The mud flaps, as Hupp calls them, protrude about six inches out of the ground and are thick enough to divert soil and water into the holes, yet flexible enough to be driven over.

Asked if the project was worth the expense, Hupp said, absolutely.

“It used to be that we had erosion washing out 50 to 75 feet onto our gravel landings,” Hupp said. “And, unless it was a dry day, you couldn’t drive out there because it was so slippery.

“Now we can go out there any time we want to,” Hupp said. “Besides, I’ve got a lot of money wrapped up into that topsoil. It’s my future, and it’s my kids’ future.”

Silverton workshop set

The Marion Soil and Water Conservation District will host a workshop Feb. 11 at the Silverton Grange Hall, 201 N.E. Division St., Silverton, Ore.

The workshop includes presentations on the Silver Creek focus area project and the role of riparian plants in riparian functions, and an update on salmon recovery in the Molalla-Pudding River basins.

In addition, district conservationist Scott Eden will provide a presentation on services available to landowners through the Marion SWCD.

The workshop begins at 9 a.m. and concludes at 3 p.m.

For more information, contact Marion SWCD at 503-391-9927.

State asks districts to target water quality efforts Fri, 7 Feb 2014 13:11:45 -0500 MITCH LIES The Oregon Department of Agriculture has asked Oregon’s 45 soil and water conservation districts to zero in on specific areas, and document changes, representing a change of direction in the state’s 20-year-old agricultural water quality program.

“The districts have done great work,” said John Byers, manager of Oregon’s agricultural water quality program. “They do riparian restoration work and other work to improve water quality. What we’ve asked them to do now is focus some of that work in a specific area in each of their districts, so we can measure progress.”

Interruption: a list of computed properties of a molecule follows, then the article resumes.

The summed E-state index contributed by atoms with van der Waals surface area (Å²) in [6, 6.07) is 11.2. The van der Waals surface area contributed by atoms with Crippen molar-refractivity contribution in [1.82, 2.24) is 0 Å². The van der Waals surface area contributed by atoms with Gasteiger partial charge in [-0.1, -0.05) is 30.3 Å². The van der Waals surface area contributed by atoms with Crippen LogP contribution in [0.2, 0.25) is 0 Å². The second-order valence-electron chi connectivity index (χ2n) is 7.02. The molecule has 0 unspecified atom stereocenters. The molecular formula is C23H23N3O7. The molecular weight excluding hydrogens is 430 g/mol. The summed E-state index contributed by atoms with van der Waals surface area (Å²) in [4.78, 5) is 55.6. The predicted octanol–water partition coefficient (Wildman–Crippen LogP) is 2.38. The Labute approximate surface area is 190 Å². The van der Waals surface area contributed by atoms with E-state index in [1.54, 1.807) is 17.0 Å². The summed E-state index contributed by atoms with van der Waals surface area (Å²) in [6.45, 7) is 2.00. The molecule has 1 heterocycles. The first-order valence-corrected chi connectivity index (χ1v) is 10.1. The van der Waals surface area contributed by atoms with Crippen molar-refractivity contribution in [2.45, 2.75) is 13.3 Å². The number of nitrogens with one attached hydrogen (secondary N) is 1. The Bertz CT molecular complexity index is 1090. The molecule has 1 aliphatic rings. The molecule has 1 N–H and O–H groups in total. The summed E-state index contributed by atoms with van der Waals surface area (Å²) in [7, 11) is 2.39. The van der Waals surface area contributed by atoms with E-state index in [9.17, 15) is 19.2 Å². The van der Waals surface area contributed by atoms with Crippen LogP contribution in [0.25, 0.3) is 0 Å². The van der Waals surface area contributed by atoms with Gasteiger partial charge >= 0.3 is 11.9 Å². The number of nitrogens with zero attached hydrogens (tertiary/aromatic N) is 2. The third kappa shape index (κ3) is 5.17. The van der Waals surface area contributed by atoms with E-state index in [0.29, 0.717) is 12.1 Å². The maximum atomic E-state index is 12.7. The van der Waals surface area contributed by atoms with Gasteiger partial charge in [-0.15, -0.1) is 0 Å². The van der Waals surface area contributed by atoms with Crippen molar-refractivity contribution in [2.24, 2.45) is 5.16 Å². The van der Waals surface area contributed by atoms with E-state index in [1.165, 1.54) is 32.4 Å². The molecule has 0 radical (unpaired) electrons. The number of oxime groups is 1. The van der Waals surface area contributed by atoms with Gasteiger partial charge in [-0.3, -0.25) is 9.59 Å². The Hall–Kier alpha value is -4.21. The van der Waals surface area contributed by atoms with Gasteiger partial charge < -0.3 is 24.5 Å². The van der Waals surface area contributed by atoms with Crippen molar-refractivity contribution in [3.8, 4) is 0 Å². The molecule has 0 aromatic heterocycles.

The new directive is part of the state’s effort to address critics of its agricultural water quality program.

Jerry Nicolescu, executive director of the Oregon Association of Conservation Districts, said the districts back the department’s efforts.

“We know that a lot of good things have been done to protect water quality in the past,” Nicolescu said. “But have we done a good job of measuring that? No. And, frankly, it is beginning to bite us.”

Nicolescu said it is hard to convince people outside of agriculture that the industry has done a good job of protecting water quality.

“They still see brown water running and see algae blooming, and it is hard to convince them that all the work farmers and the districts have done has made a difference,” Nicolescu said.

“But, from everything I’ve seen, I’m convinced we’ve made a tremendous difference,” Nicolescu said. “It would be a lot worse if we hadn’t done what we’ve done.”

Nicolescu said critics point to the fact that the state has issued only three penalties for agricultural water quality infractions.

“They look at it like, ‘Hey, you’re not doing your job because you only found three of these,’” Nicolescu said. “On the other hand, maybe we could have had 3,000 of these incidents, but the districts and other agencies and individuals have been doing their job, and we’ve kept all but three from ending up in a regulatory situation.

“Can we do better? Yes,” he said. “Are we working to make it better? Yes. Is it going to change overnight? No. It takes time. Everything in nature takes time.

“But I think we’re going to get there,” he said. “I can’t tell you how soon, but I know we’re going to keep working on it. We’ll get it done.”